By John Simpson
BBC World Affairs editor
Ariel Sharon has been a key player in the Mid-East peace process
With the departure of Israeli Prime Minister Ariel Sharon from the political scene, some things are suddenly becoming a great deal clearer between Israel and the Palestinians.
And it isn't necessarily very comforting to our old habits of thought.
Ever since the BBC first broke the news in the early 1990s that peace talks were going on in Oslo between the two sides, Western opinion has allowed itself to be optimistic about what was dubbed the 'peace process'.
The aim of it, we believed, was to allow the two separate nations, Israel and Palestine, to live side by side on reasonably acceptable terms. To the West, the 'process' seemed to be the basic reality in Middle Eastern politics.
Anything else that happened - violence, murder, bombing - was an aberration, a rock in the road.
But it wasn't like that at all. In fact the Oslo 'peace process' showed the Palestinians they would never achieve anything except their least important demands - and they would have to work really hard even to get those.
Palestinian leaders Yasser Arafat and Mahmoud Abbas, former US President Bill Clinton and one-time Israeli Prime Ministers Shimon Peres, Yitzhak Rabin, Ehud Barak and Mr Sharon all understood this in their different ways.
So did Palestinian militant group Hamas. So did former Israeli Prime Minister Binyamin Netanyahu.
Not so Europe and the United States. They never quite twigged that the 'peace process', a phrase which journalists and politicians still love to use, never meant what they hoped and thought it meant.
This particular peace strategy ceased to exist on the day in 2000 when Mr Sharon ventured onto the precincts of the al-Aqsa mosque in Jerusalem (known to Jews as the Temple Mount) and sparked off a new intifada. The violence led to the defeat of Ehud Barak's government a few months later.
As prime minister, Mr Sharon then proceeded to defeat the intifada. Mercifully, there has been a significant reduction in the number of suicide bombings recently. This represents a major victory for Israel's tough line. This tough line wasn't going to change.
Mr Sharon was not on the verge of establishing a lasting peace between equals when illness struck him down.
He certainly had a change of mind about the correct way forward, and seems to have been persuaded by his son Omri and others that it was essential to get rid of the settlements in Gaza, where two soldiers were needed to guard each settler.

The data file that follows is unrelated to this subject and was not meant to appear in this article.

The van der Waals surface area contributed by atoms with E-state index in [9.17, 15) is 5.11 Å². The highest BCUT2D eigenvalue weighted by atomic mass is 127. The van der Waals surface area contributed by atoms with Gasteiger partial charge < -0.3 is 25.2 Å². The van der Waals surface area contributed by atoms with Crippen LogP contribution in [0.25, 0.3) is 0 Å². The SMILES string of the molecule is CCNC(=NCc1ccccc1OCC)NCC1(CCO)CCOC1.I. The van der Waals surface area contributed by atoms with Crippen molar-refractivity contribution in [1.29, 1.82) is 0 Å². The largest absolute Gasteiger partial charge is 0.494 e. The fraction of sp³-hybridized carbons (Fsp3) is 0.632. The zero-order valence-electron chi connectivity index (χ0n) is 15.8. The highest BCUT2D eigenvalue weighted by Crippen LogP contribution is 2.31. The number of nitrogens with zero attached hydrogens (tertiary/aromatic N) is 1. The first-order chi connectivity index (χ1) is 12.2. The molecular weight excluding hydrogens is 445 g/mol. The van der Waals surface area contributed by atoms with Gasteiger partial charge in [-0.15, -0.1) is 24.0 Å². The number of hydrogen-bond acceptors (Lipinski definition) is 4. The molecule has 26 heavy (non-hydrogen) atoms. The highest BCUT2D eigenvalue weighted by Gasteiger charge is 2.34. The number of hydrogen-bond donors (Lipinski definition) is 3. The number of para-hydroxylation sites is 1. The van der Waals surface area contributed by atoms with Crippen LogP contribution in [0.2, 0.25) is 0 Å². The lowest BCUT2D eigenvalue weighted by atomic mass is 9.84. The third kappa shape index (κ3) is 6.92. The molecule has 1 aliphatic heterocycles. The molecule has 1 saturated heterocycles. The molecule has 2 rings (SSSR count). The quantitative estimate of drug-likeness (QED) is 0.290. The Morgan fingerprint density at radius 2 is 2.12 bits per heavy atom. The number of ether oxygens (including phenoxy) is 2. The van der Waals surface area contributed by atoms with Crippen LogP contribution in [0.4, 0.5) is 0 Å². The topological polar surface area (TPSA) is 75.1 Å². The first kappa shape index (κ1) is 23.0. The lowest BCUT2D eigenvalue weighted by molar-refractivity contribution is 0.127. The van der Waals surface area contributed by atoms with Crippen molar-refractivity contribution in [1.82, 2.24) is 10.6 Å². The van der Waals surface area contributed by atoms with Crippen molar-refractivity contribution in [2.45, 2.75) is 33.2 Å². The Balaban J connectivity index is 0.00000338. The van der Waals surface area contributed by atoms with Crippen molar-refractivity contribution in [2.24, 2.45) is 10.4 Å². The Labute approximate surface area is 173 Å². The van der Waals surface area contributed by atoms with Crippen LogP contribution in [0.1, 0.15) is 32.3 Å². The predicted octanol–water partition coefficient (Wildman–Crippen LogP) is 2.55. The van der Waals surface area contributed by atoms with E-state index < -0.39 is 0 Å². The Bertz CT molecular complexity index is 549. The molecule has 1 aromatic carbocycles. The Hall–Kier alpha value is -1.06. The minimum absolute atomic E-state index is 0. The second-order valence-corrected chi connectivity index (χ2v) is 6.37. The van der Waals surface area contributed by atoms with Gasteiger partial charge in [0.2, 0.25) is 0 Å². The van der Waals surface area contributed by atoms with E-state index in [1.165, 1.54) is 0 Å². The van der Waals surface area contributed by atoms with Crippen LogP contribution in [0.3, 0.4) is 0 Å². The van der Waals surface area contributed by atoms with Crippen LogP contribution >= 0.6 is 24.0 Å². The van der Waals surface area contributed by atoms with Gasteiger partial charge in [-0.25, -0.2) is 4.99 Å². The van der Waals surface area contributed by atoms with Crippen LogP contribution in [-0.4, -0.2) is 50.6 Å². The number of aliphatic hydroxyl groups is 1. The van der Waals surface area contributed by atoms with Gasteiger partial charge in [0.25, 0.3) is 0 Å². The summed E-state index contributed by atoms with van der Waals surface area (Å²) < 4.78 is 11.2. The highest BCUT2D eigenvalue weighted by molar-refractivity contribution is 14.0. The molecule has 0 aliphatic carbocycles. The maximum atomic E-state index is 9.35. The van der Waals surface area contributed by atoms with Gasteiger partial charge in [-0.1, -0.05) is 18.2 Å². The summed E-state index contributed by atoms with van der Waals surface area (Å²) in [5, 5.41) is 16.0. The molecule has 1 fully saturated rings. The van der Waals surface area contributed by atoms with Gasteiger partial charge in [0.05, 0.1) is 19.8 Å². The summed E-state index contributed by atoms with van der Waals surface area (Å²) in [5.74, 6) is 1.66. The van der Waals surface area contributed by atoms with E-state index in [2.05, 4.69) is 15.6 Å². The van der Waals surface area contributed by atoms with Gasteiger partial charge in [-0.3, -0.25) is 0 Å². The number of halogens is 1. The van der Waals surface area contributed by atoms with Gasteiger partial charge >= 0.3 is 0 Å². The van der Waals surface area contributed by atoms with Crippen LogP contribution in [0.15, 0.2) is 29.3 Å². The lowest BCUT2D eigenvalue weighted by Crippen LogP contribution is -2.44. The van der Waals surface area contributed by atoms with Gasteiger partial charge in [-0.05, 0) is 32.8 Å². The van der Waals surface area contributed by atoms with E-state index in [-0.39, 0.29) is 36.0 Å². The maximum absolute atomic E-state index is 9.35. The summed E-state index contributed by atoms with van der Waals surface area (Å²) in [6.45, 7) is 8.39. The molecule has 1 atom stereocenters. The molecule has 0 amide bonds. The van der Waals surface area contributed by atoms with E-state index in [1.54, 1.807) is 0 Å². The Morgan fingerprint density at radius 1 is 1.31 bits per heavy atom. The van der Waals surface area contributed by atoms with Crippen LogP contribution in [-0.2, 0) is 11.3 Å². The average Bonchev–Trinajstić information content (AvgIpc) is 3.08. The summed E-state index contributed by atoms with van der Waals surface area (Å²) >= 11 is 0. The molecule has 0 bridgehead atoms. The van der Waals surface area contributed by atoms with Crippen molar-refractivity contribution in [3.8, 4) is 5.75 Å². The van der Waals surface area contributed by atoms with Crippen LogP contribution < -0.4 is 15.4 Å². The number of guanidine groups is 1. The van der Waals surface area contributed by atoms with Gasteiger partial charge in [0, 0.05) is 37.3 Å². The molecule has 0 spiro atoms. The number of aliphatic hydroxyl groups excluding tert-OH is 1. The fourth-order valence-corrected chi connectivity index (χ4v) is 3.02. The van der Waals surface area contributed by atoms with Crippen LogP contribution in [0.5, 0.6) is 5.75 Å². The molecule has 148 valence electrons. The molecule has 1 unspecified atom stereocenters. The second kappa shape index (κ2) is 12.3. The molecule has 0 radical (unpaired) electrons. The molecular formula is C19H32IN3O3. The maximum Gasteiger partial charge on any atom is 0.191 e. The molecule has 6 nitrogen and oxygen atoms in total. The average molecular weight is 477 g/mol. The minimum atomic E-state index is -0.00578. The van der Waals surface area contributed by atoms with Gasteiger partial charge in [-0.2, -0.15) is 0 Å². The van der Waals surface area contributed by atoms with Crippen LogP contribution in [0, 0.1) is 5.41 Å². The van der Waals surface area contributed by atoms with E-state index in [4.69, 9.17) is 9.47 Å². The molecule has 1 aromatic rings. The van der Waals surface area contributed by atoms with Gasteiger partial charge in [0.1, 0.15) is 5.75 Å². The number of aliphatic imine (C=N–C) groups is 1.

But he would not have gone much further. We shouldn't assume that dismantling the Gaza settlements was in any way easy. If you want to see the depth of the hatred he aroused for doing it, look at the readers' comments on the website of any Israeli newspaper at the moment.
While the vast majority of responses are thoughtful and often supportive of Mr Sharon, there are some which are astonishingly violent. Extreme right-wingers believe Mr Sharon was struck down by the same sort of curse which they think resulted in the murder of Mr Rabin in 1995, and they are exulting in it.
But we shouldn't assume either that 'peace' was just around the corner. Mr Sharon, if he had lasted the course, might well have used his immense political strength to dismantle other settlements which were hard for Israel to defend, but that would have been all.
As for returning most of the West Bank, or giving the Palestinians territory to compensate them for the big settlement blocs: forget it.
Israeli public opinion wouldn't have allowed Mr Sharon to do it, even if he had wanted to. And he would never have allowed the Arab quarters of Jerusalem to be part of a Palestinian state.
In other words, the fundamental Palestinian requirements would have been as far from achievement as ever. Now that Mr Sharon has effectively gone, these things are easier to understand.
And on both sides it looks as though leaders who will accept the new reality may emerge. Ehud Olmert, Mr Sharon's deputy as head of the Kadima Party which Mr Sharon founded, will lead the party into the election in March.
But most Israeli commentators assume that Mr Sharon's old party, Likud, headed by his right-wing rival Mr Netanyahu, will come out top in the election. Mr Netanyahu represents everything Mr Sharon used to stand for, until the change of mind which led to the withdrawal from Gaza.
On the Palestinian side, assuming that an election goes ahead later this month, Hamas seems likely to give a real drubbing to the ruling Fatah party, headed by Mr Abbas - if, that is, the election is a fair one.
In the past it was never entirely clear whether Hamas really wanted to form a government. Now its leader, Mahmoud Zahar, says it does.
"We are running for the Legislative Council to put an end to the vestiges of Oslo," he said at the weekend.
So by the spring an Israeli government led by Mr Netanyahu will probably face a Palestinian administration in which Hamas will be the strongest element.
After that, there will be no excuse for any politician or any commentator to use the phrase 'peace process' any more.
The Americans will be as strongly as ever on Israel's side, but demographics will be on the side of the Palestinians. And no one can be sure what the outcome will be this time.
Do you agree with John Simpson's views? What impact will the removal of Sharon from politics have on the Middle East? Is it possible for an Israeli-Palestinian peace process to develop?